The Samsung Galaxy Tab is a 7in-screen Google Android slate PC. While we've been hearing about the rush of Android tablets for some time now, the Galaxy Tab is the first high-end Android tablet to hit the market and thus the first real contender to the Apple iPad

It’s early November 2010, and the Apple iPad has 95% market share of a category that Apple itself created – the instant-on touchscreen tablet PC.

Trailing the breakthrough are some of the biggest names in consumer electronics, hungry for a slice of the tablet pie graph. And Samsung is the first to market with its tribute to the iPad, the Samsung Galaxy Tab.

In essence, the Samsung Galaxy Tab offers the same features as the iPad – wireless internet connectivity (only with 3G as standard alongside ), a multi-touch controlled screen, and a host of apps to run on it.

But where Apple has its own iOS touch-based operating system, Samsung has taken Google’s mobile phone OS, Android. And while it’s using the very latest Android version 2.2 - codenamed Froyo; not a Tolkien reference but a name more familiar to Americans as a portmanteau of ‘frozen yogurt’ - it should be noted that even Google has not sanctioned this particular system for tablet use.

For tablet PCs, Google has Android 3 lined up, for release early next year.

Samsung was obviously keen to get its tablet out into the world in time sooner rather than later. Yet instead of a half-baked handheld, in the Samsung Galaxy Tab we found a quite usable mobile PC.

As it should be, given that the Samsung Galaxy Tab's price of £499 is £70 more than the starting price of the Apple iPad. And that is has a smaller, poorer quality screen. And that the Tab is made out of plastic against the iPad’s über-smooth satin aluminium. Or that the iPad runs a lightning fast and responsive operating system against the Samsung Galaxy Tab’s jerkier Android.

So let’s first focus on the key hardware points of the Samsung Galaxy Tab. Sat alongside the iPad, the Tab could be the new iPad nano. The iPad has a 9.7in screen of 4:3 aspect ratio, with conspicuous black frame border. The Galaxy Tab has a 7in screen with similar borders but has a widescreen 16:9 ratio.

At 385g, the Samsung Galaxy Tab’s more comfortably to hold in the hand than the iPad’s 680g. In fact, at just 12cm across, it can be gripped quite easily in one hand.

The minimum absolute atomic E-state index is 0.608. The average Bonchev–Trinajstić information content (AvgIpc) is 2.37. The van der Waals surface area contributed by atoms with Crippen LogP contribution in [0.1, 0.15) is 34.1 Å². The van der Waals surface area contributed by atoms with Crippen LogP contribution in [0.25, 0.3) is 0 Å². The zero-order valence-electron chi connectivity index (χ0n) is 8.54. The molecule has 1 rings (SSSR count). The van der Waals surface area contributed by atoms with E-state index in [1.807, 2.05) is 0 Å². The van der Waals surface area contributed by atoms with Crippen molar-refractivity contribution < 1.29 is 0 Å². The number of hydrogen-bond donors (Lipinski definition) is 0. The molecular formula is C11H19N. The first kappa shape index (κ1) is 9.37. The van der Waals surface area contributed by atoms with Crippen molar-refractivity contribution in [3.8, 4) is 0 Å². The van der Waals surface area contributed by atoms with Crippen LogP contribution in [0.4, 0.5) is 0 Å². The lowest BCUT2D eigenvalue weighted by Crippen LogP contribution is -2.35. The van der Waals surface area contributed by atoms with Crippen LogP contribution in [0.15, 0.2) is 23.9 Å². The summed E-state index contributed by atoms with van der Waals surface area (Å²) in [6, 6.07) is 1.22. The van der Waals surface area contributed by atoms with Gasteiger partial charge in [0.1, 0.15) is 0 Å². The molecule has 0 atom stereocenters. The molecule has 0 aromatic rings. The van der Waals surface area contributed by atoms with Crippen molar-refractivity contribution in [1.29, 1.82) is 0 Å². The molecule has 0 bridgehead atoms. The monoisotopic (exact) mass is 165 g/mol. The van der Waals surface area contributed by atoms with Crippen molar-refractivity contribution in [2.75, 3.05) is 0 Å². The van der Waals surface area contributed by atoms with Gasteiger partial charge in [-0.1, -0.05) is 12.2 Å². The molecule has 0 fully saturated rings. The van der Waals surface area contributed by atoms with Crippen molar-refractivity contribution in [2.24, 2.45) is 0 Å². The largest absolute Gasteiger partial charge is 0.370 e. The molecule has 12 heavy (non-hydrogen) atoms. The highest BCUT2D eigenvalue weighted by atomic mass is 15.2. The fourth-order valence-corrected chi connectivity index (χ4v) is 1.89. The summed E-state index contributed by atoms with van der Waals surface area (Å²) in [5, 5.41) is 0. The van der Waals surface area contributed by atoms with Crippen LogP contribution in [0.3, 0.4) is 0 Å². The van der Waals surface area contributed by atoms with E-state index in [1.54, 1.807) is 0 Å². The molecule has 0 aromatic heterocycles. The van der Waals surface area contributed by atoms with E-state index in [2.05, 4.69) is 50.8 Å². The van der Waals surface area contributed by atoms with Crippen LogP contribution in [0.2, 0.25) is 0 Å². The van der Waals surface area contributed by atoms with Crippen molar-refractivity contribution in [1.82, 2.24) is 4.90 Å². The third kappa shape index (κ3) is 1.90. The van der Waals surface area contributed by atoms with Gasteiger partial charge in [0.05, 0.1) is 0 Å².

Both tablets offer a similar pixel resolution: 1024x768 for iPad, and 1024x600 for Samsung Galaxy Tab. The tighter pixel pitch ought to make the latter look sharper, but to our eyes the Samsung looks a little grainer overall.

The Samsung Galaxy Tab is also the underdog in simple screen quality. Unlike Apple’s eye-poppingly bright and colourful glass IPS panel, the Tab has a duller, flat-looking plastic LCD. Off-axis viewing of the Tab is not at all great.

NEXT PAGE: The Samsung Galaxy Tab user experience >>

See also: Samsung Galaxy S review

Responsiveness of the Samsung Galaxy Tab in core navigation tasks like swiping sideways in the home screen is relatively smooth, even if your fingertips drag across the plastic surface of this capacitive panel, compared to the near-frictionless glide over iPad's glass.

There was also some annoying latency issues in simple text typing via the on-screen touch keyboard. Fast typing seems to put the characters (with associated ‘clok’ sounds) some fraction of a second behind your finger work.

If you’re used to an iPad, using key apps such as Browser for internet browsing also makes the Samsung Galaxy Tab feel clunky in comparison. Pages load relatively quickly over a quick WiFi link, and we also saw good download speeds with a Three SIM card inserted for 3G connectivity.

But pinch-to-zoom in Android is still a juttering experience, if anything magnified here to 7in proportions where it could hide better under a 3.5in smartphone lens.

Android is a less sophisticated animal than iOS overall, and for browsing we couldn’t find essential features on the Samsung Galaxy Tab to speed our surfing.

You’re at the bottom of a page and want to jump back to the top. In fact, to find the address bar it seems you have to return to the top first as the navigation bar remains there. In iOS, you tap the menu bar, but on the Samsung Galaxy Tab we had to manually scroll, which takes plenty of time and effort on longer web pages.